Anywhere-but-the-West FC destroy what’s left of Newcastle Jets’ flying spirit

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It’s Friday night and more than 10,000 people have turned up to watch Sydney decimate Newcastle at Leichardt oval, one of them baby Lola Barbarouses seeing her first football game where maybe her dad will score his first goal for his new team. 

I’m sitting on the hill beneath the scoreboard minutes before kick off. 

“Here yet?” I text my friend. 

“We’re still at Gary Owen pub coz God just came out!” he replies. 

“Fair,” I write, thinking Robbie Fowler is for some reason in nearby suburb Rozelle. 

“Food!” he clarifies. The food makes them arrive late to the stadium to miss the first ten minutes and with them, Sydney’s opening goal, the Jets’ opening goal, and Adam le Fondre almost scoring one of the fastest A-League goals ever.

It’s not to be the Jets’ night and you can see it from the first whistle. 

They kick off and the ball finds Rhyan Grant deep in the Sydney half who ferries it back up the pitch where Nigel Boogard misdirects a defensive header goal side and Glen Moss who’s well out of goal can only watch as Alfie chases the ball, kicks and… misses. 

Sydney keep possession for the first five minutes with strong build up play and a Luke Brattan cross from outside the box that finds Milos Ninkovic too fast for the Newcastle defender, scoring 5 minutes in. Luke Brattan has been so impressive since joining Sydney, seamlessly fitting in and finding gaps, and he’s been doing it all night, ref! 

Newcastle get the ball for the first time since kick off. They work it into the Sydney end for a corner, taken by Dimi Petratos who feeds a masterclass cross to Matthew Millar who heads it in too easily. 1-1 and we have a football game on our hands, and it’s still only 8 minutes in.

Alfie’s going for goals but as yet unlucky. Sydney has a derby loss to avenge and with their pretty lucky goal tonight not as precise as Newcastle’s legitimately good one – we’re not convincing yet.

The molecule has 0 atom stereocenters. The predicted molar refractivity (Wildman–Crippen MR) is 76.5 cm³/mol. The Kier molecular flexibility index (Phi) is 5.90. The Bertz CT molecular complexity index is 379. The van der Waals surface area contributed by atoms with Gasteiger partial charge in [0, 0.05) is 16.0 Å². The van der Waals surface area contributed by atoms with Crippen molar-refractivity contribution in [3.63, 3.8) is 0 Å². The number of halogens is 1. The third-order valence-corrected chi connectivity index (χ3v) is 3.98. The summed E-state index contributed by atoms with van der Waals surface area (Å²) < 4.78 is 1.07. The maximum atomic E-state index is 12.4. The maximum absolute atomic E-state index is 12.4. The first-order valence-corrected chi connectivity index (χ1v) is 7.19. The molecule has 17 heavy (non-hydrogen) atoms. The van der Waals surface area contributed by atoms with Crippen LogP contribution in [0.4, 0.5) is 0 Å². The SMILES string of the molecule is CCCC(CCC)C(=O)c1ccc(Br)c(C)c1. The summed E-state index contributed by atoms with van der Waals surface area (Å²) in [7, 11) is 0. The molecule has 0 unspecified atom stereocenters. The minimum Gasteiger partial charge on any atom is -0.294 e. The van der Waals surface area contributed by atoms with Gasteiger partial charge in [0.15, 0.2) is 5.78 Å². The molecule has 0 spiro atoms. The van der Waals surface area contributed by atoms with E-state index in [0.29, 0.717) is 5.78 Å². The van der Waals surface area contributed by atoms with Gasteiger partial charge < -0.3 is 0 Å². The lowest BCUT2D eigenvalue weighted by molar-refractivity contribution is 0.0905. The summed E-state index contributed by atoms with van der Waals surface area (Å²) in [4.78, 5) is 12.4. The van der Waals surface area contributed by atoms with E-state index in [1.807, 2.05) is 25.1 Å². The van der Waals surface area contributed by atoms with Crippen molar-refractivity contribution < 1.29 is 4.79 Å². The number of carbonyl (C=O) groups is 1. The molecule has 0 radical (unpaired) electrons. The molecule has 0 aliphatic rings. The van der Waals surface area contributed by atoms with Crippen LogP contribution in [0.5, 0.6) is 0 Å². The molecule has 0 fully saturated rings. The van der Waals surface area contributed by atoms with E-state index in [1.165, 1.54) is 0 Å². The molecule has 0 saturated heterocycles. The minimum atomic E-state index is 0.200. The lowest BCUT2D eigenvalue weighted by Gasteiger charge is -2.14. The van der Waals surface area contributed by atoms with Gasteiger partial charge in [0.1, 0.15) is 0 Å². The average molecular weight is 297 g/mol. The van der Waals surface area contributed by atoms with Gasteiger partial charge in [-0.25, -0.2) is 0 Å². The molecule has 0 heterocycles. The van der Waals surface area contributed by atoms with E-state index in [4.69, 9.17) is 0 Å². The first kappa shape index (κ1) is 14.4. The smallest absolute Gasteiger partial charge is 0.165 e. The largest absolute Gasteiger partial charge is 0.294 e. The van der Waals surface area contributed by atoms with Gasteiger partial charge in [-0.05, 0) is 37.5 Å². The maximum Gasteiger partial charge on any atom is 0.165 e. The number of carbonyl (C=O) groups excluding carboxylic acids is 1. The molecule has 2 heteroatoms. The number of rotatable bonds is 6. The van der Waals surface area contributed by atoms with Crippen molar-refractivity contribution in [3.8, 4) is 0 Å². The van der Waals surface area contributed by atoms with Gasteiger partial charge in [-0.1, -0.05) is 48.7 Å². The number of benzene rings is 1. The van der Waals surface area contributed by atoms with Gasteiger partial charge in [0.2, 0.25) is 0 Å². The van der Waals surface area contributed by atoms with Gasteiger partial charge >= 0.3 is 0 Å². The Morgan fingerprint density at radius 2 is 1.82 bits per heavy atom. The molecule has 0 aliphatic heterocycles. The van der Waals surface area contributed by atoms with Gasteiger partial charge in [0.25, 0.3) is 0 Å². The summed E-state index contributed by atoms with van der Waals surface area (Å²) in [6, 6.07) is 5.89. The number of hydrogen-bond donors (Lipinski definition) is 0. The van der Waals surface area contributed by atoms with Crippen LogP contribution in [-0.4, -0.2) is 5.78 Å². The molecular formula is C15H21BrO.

While not completely dominant, Sydney are definitely playing assertively but Newcastle are finding their defensive legs. Sydney’s front line are finding an easy grace but it’s still a string of near misses for Alfie. Brandon O’Neill takes a free kick in the 17th minute which barrels straight into Ryan Topor-Stanley in the wall, rebounds back to O’Neill who passes to Alfie who misses. Close, though. 

He finally gets his goal at the 41 minute mark. Alex Baumjohann, who’s game’s been filled with exquisite turns and perfectly weighted passes, sends one to Rhyan Grant who sets Alfie up right in front of goal, who converts on his first touch. 

2-1 to Sydney heading into half time but they’re not out of the woods. Newcastle have had moments of individual brilliance and some strong crosses but just haven’t been able to convert them into goals or a team performance. 

Early in the second half Baumjohann gets stuck feeding corner after corner. A minute of end to end play sees the ball back near Newcastle’s goal with an easy save from Redmayne. Sydney are playing end to end football and using the width of the pitch. Another Baumjohann corner at the 50th minute finds the head of Ryan McGowan deflect the ball to John Koutroumbis for a Newcastle own goal. 

3-1 from two defensive errors will suck the life out of any team, particularly when there’s still half an hour to play. Sydney have become dominant and we’re about to see something special from our favourite snake, Kosta Barbarouses. O’Neill feeds the ball to Kosta who, from the left of the goal dribbles it, cool as you like, past Moss who’s defending the corner, past two defenders, turns and slides it in. He’s stoked. Corica’s stoked, it’s 4-1. 

Corica uses the opportunity of being 3 up to sub off Ninko, Grant and Wilkinson, letting us see the return of Trent Buhagiar who’s carried an injury since early last season. He’s fast and furious, getting the biggest cheer of the night.

Sydney have returned to the dominance that we’re used to seeing and unfortunately for Newcastle, it happened on their watch. There’s something special about a buzzing Leichardt Oval and Sydney’s team of superstars finally starting to gel.

By Kelly Simpson

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